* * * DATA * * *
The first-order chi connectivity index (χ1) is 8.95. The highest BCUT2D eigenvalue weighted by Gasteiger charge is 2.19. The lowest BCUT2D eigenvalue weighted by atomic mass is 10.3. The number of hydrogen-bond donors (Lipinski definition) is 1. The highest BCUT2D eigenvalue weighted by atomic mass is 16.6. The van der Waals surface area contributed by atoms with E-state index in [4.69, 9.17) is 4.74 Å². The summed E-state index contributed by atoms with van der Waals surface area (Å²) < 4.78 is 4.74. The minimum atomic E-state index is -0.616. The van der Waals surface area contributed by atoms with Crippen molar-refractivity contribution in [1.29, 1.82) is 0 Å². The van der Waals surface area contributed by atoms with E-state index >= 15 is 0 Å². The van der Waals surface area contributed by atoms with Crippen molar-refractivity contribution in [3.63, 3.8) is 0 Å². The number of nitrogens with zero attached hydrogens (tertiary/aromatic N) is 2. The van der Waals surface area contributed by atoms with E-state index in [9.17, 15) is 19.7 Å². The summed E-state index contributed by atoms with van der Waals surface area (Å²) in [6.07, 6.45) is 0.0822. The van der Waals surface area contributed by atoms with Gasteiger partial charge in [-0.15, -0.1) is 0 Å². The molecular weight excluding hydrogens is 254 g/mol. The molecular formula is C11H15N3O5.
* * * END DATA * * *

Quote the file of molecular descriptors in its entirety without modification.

The first-order chi connectivity index (χ1) is 8.95. The highest BCUT2D eigenvalue weighted by Gasteiger charge is 2.19. The lowest BCUT2D eigenvalue weighted by atomic mass is 10.3. The number of hydrogen-bond donors (Lipinski definition) is 1. The highest BCUT2D eigenvalue weighted by atomic mass is 16.6. The van der Waals surface area contributed by atoms with E-state index in [4.69, 9.17) is 4.74 Å². The summed E-state index contributed by atoms with van der Waals surface area (Å²) < 4.78 is 4.74. The minimum atomic E-state index is -0.616. The van der Waals surface area contributed by atoms with Crippen molar-refractivity contribution in [1.29, 1.82) is 0 Å². The van der Waals surface area contributed by atoms with E-state index >= 15 is 0 Å². The van der Waals surface area contributed by atoms with Crippen molar-refractivity contribution in [3.63, 3.8) is 0 Å². The number of nitrogens with zero attached hydrogens (tertiary/aromatic N) is 2. The van der Waals surface area contributed by atoms with E-state index in [9.17, 15) is 19.7 Å². The summed E-state index contributed by atoms with van der Waals surface area (Å²) in [6.07, 6.45) is 0.0822. The van der Waals surface area contributed by atoms with Gasteiger partial charge in [-0.15, -0.1) is 0 Å². The molecular weight excluding hydrogens is 254 g/mol. The molecular formula is C11H15N3O5.